I used to live near an Orthodox Synagogue. Because of their religious belief, Orthodox Jews do not drive on the Sabbath; they walk to services every Friday night; therefore, they strongly prefer to live in close proximity to their Synagogue.
Since the Synagogue was on a busy street, I walked through often, and came to recognize a distinct style, big bushy beards, a certain kind of flat-brimmed hat, the cut of overcoat, the somber colors.
I’m sure, for natural reasons, that these birds do flock together. But there are no hard-and-fast boundaries. If we were to inspect the demographics, we’d probably find many Orthodox families grouped in distinct clusters. We’d also find some areas where Orthodox and Gentile intermingle to some degree.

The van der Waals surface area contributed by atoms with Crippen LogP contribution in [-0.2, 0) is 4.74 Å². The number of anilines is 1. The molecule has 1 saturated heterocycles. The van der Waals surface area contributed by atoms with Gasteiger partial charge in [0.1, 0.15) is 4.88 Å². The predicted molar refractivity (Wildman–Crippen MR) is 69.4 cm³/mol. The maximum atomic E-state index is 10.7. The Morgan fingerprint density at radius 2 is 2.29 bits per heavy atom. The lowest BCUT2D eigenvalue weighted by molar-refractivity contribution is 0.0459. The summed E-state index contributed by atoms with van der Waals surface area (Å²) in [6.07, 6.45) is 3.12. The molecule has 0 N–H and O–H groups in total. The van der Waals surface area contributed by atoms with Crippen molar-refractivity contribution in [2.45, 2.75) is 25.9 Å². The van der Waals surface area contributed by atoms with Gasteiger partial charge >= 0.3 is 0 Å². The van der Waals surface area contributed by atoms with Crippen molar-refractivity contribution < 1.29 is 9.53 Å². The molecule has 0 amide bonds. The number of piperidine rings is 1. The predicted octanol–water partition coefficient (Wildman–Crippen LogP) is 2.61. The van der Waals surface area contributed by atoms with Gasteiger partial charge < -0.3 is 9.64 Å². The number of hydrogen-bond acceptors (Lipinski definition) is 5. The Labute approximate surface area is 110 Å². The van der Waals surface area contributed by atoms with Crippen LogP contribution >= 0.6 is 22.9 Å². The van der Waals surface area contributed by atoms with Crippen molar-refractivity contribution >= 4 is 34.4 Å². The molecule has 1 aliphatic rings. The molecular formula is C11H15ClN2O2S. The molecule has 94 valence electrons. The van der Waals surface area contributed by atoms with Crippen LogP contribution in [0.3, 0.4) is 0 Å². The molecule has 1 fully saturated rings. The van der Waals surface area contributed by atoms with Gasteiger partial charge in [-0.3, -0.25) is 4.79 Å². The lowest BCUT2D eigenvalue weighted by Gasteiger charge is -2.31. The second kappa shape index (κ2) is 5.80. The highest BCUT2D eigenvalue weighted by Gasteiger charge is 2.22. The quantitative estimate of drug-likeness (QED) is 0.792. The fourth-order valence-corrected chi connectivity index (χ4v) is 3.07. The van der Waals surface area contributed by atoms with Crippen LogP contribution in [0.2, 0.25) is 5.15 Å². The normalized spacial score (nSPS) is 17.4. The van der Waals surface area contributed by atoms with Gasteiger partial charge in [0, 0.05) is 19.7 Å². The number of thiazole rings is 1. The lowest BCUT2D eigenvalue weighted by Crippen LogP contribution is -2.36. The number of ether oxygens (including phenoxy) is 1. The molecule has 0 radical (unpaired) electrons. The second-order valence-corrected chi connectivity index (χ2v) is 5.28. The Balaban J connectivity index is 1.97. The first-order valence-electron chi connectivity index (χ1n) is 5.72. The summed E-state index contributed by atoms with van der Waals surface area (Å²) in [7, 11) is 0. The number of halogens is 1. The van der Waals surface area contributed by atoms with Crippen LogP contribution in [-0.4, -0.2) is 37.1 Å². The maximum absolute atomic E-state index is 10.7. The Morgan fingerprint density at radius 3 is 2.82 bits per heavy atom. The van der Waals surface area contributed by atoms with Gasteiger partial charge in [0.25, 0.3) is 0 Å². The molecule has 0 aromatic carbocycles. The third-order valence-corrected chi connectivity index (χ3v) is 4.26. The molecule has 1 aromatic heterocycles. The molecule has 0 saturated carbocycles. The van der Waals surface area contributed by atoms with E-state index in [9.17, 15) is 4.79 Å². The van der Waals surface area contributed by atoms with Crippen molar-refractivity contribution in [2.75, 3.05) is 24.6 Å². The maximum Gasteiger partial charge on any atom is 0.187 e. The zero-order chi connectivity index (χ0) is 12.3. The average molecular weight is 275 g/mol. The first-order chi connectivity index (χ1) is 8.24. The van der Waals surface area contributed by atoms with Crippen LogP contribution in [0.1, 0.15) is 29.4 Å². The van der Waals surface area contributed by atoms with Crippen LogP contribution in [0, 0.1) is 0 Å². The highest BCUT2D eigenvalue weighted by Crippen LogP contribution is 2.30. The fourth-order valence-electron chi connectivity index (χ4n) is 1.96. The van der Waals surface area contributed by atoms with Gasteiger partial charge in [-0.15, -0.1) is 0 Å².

There was no “border control.” Nobody barred my passage through the neighborhood. It’s quite probable that if I’d taken a shine to some potential mate therein, the family would have steered us apart. There were no artificial barriers to conversation and commerce, but my actual intercourse with these neighbors was slight.
Bordertarians leap from these natural groupings of people to a desire to draw arbitrary lines and borders and post guards to create and enforce this physical separation. That’s quite a extrapolation. Some go even further, and label the mere proximity of people dissimilar to oneself as “forced integration.”